Posted on Thursday, September 13th, 2018 at 7:31 am by LaLonde
Crystals are the basis for gems. Gems are all cut out of crystals that grow in the ground. Usually, these crystals form in molten pegmatite dikes, which form in the final stage of the magma’s crystallization. These are offshoots of thin layers of magma that branch out from the main channel of magma that creates the explosive volcano. As these dikes cool, the like atoms attack each other in layers and form crystals. Many gemstones are formed this way. As the crystals are forming, any disruption in the process causes flaws in the growth.
In my class at GIA, my teacher explained how ice cubes grow just like crystals – they grow in the hexagonal system. If you live in an apartment close to a busy road, when trucks drive by and shake your building, it can cause ripple effects in the growth of the ice cubes.
Now, think of the slopes of a volcano and the forceful eruptions and earthquakes and how it could affect the purity or durability of a crystal growth. Also, as the magma cools different impurities creep into the crystal zone which then cause impurities in the crystal. It’s a wonder how some crystals can form so cleanly and perfectly.
Green/White/Grey Panjshir Valley Emerald Crystal Specimen
Emerald crystal growth in marble. Emerald shows unique characteristic of a bend in growth.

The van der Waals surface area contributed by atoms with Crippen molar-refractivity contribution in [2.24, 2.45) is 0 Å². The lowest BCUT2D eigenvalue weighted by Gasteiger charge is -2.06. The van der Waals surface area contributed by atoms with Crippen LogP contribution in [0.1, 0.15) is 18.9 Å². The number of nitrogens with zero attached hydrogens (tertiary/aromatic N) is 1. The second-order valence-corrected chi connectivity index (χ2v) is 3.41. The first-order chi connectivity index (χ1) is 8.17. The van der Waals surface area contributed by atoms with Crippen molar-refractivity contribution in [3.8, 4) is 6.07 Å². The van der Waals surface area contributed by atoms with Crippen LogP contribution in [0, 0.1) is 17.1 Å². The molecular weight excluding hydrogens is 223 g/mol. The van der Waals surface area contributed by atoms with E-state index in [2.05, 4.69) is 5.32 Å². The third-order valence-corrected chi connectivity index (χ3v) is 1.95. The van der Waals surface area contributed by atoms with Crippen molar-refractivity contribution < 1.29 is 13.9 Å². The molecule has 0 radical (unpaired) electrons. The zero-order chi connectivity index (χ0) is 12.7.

This is indicative of a major earthquake causing the crystal grown to change direction.
Purchase this specimen here:
As these crystals grow, one of the 118 chemical elements can creep into the crystal. If a pegmatite dike cools and a number of crystals form, and then the geological powers form more magma that creeps in to the dike, it will cause everything to become molten again and then cool a second time. This time, different crystals can form – before where there was aquamarine and chromium creeped into the area, it may now become emerald! Chromium makes gems green, iron makes them blue, and nitrogen makes them yellow and so on.
This is why the right amount of an element is so important to the color of a crystal. Nature is so wonderful! All of these things have to happen deep in the ground over millennia.
When I have someone bring me an emerald that is beautiful in color with no flaws and sparkles like crazy, I really don’t have a lot to go on except to ask questions. Questions like “how did you acquire this? How much did you pay? Where was it purchased? Usually I get the response “you’re the gemologist, YOU figure it out!” Sometimes, I remind them when you go to the doctor and tell him you are sick, do you tell the doctor “You figure it out!” No, you tell him what hurts and where it hurts, otherwise you can’t make a diagnosis!
One time a woman brought me a clean, top color emerald and made the statement that she has paid a lot of money for the gem. Well, I was sweating bullets because I knew it was a synthetic emerald. I wasn’t sure what to say. I thought and thought and finally I asked, “What did you pay?” She said “$300!” What a relief! I thought for sure she was going to say $30,000.
I have realized, what seems like a lot to some, may not be so much to another.
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